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16 September 2018Krakow's Art and History Tour
04 October 2017Northern Ireland: Titanic, Belfast and Derry
14 October 2016The Historic Houses and Heritage of Winchester and the Isle of Wight
11 October 2015The Dutch Masters and The Rijksmuseum
22 September 2014The Houses, Art and History of Northumberland
05 June 2013Derbyshire
19 September 2012Madrid
09 June 2011Bordeaux
25 September 2010Moscow and St. Petersburg

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Krakow's Art and History Tour

On a chilly, windy Sunday morning members of KL Art’s Society collected at Knight’s Hill, the beginning of our trip to Krakow.  We had never been to Poland before nor had we been on an Art’s Society tour.  After an uneventful journey we arrived in Krakow where we were met by Gregory our Polish guide, he proved to be extremely conscientious, entertaining and very knowledgeable, especially about Polish history.  If we had any doubts about the friendliness of the group they were quickly dispelled on the first day, we found throughout the week that everyone was welcoming, thoughtful and helpful.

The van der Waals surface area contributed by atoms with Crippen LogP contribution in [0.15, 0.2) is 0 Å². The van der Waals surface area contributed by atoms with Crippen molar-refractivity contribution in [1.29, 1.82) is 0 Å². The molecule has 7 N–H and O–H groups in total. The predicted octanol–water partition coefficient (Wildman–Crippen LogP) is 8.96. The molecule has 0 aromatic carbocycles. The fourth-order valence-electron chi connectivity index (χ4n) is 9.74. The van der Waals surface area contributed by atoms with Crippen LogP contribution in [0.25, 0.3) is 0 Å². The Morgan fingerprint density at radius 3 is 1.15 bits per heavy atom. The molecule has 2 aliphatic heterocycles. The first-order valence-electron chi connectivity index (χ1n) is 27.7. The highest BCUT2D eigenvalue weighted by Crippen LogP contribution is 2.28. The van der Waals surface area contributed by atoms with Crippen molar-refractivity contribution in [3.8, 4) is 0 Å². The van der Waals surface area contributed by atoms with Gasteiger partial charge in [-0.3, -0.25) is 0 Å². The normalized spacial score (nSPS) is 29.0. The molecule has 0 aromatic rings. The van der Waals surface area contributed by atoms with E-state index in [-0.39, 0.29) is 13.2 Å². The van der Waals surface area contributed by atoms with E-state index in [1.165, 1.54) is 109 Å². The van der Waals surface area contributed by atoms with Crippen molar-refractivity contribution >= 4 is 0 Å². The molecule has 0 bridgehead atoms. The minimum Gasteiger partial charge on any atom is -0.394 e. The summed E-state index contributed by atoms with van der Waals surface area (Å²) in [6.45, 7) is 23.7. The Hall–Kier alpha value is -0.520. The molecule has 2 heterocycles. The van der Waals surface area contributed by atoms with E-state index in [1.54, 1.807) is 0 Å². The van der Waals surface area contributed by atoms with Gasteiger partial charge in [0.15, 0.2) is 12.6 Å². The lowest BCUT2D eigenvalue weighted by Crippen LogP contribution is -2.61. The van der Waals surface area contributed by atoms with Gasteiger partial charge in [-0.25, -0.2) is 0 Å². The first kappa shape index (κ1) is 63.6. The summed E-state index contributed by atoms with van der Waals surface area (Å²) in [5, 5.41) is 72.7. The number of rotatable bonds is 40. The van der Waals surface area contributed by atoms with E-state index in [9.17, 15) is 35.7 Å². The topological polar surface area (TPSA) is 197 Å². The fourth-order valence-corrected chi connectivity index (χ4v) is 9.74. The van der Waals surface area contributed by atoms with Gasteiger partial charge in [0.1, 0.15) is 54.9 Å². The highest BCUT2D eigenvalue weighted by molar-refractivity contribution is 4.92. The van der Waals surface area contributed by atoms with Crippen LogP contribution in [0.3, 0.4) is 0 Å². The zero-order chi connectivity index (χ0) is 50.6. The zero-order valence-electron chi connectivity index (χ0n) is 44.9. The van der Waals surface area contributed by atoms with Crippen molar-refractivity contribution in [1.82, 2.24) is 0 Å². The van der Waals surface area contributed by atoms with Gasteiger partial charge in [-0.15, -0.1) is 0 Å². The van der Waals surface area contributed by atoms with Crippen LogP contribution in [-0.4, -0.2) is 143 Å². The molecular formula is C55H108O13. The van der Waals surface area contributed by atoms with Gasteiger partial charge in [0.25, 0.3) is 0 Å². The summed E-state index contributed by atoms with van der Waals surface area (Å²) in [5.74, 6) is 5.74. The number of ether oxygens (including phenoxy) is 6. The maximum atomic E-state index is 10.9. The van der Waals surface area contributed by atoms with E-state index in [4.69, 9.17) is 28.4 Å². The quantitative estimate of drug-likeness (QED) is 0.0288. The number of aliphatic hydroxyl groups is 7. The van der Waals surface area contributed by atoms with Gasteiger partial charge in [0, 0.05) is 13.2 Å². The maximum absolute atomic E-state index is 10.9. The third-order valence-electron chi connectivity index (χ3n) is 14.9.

On the first morning we were taken on an extensive walking tour of the old city, which was made a UNESCO World Heritage site in 1978.  The history of Poland is one of division, domination and occupation, invasion from Sweden, Prussia, Russia and Germany. This year, 2018, it celebrates 100 years since its re-establishment as an independent nation.  Everywhere in Krakow is a wealth of treasures, lovely buildings and quaint streets.  The centre of the city has remained unaltered for centuries.  After the Second World War and occupation by the Russians it suffered much neglect but has been beautifully restored and the treasures sent to Canada for safekeeping have been returned. Our hotel was a short distance from the gorgeous Market Square, a gem, ringed with cafes, restaurants and two churches.  The Church of the Virgin Mary has served as a watchtower for centuries.  Tradition has it that after successfully repelling an attack aeons ago a trumpeter plays on the hour, every hour, day and night, from a window in the highest tower!  We walked around the outside of Wawel Castle, hearing the story of the ever hungry, virgin eating, fire breathing dragon; saw the remains of the old walls, the houses where Copernicus and Pope John Paul II had lived and studied, and generally got a feel for the place and our surroundings.

In the afternoon a short coach journey took us to the Wieliczka Salt Mines.   Rock salt was mined here from about the 13th century and was active until recently, today salt is collected from evaporated water in the modern salt water treatment plant.  An underground health centre, opened in the 20th century, remains active today.  There are many miles of underground tunnels and chambers, seven levels in all, we went to the third, 1,000 feet underground.  We were stunned by the size, the statues carved from granite looking salt but most of all by the magnificent cathedral where even the chandeliers are made of salt.